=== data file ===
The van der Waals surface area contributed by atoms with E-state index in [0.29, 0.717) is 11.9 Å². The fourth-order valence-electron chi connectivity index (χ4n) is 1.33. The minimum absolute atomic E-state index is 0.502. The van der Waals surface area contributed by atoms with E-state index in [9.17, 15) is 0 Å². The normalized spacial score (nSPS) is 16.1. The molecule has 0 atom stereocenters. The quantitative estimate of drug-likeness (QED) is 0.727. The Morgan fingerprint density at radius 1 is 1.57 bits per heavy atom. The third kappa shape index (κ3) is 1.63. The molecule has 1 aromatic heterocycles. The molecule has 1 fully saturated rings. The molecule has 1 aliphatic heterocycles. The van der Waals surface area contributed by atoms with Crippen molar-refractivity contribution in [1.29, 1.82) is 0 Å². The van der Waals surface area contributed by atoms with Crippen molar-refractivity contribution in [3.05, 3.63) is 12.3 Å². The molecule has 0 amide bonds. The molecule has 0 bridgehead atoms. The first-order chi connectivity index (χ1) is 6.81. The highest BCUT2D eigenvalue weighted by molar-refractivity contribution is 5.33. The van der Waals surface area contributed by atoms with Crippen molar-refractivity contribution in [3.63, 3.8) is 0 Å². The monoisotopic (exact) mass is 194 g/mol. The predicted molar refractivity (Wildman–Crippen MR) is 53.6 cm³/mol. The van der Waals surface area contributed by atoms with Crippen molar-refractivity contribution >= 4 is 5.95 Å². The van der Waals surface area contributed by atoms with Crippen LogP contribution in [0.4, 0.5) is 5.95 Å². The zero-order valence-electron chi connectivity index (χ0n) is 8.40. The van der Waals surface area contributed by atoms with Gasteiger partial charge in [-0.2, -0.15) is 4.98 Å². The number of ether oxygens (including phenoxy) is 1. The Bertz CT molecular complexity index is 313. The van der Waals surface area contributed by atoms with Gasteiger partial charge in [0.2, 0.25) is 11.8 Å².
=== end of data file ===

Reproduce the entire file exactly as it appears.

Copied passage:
The van der Waals surface area contributed by atoms with E-state index in [0.29, 0.717) is 11.9 Å². The fourth-order valence-electron chi connectivity index (χ4n) is 1.33. The minimum absolute atomic E-state index is 0.502. The van der Waals surface area contributed by atoms with E-state index in [9.17, 15) is 0 Å². The normalized spacial score (nSPS) is 16.1. The molecule has 0 atom stereocenters. The quantitative estimate of drug-likeness (QED) is 0.727. The Morgan fingerprint density at radius 1 is 1.57 bits per heavy atom. The third kappa shape index (κ3) is 1.63. The molecule has 1 aromatic heterocycles. The molecule has 1 fully saturated rings. The molecule has 1 aliphatic heterocycles. The van der Waals surface area contributed by atoms with Crippen molar-refractivity contribution in [1.29, 1.82) is 0 Å². The van der Waals surface area contributed by atoms with Crippen molar-refractivity contribution in [3.05, 3.63) is 12.3 Å². The molecule has 0 amide bonds. The molecule has 0 bridgehead atoms. The first-order chi connectivity index (χ1) is 6.81. The highest BCUT2D eigenvalue weighted by molar-refractivity contribution is 5.33. The van der Waals surface area contributed by atoms with Crippen molar-refractivity contribution in [3.63, 3.8) is 0 Å². The monoisotopic (exact) mass is 194 g/mol. The predicted molar refractivity (Wildman–Crippen MR) is 53.6 cm³/mol. The van der Waals surface area contributed by atoms with Crippen molar-refractivity contribution >= 4 is 5.95 Å². The van der Waals surface area contributed by atoms with Crippen LogP contribution in [0.4, 0.5) is 5.95 Å². The zero-order valence-electron chi connectivity index (χ0n) is 8.40. The van der Waals surface area contributed by atoms with Gasteiger partial charge in [-0.2, -0.15) is 4.98 Å². The number of ether oxygens (including phenoxy) is 1. The Bertz CT molecular complexity index is 313. The van der Waals surface area contributed by atoms with Gasteiger partial charge in [0.2, 0.25) is 11.8 Å².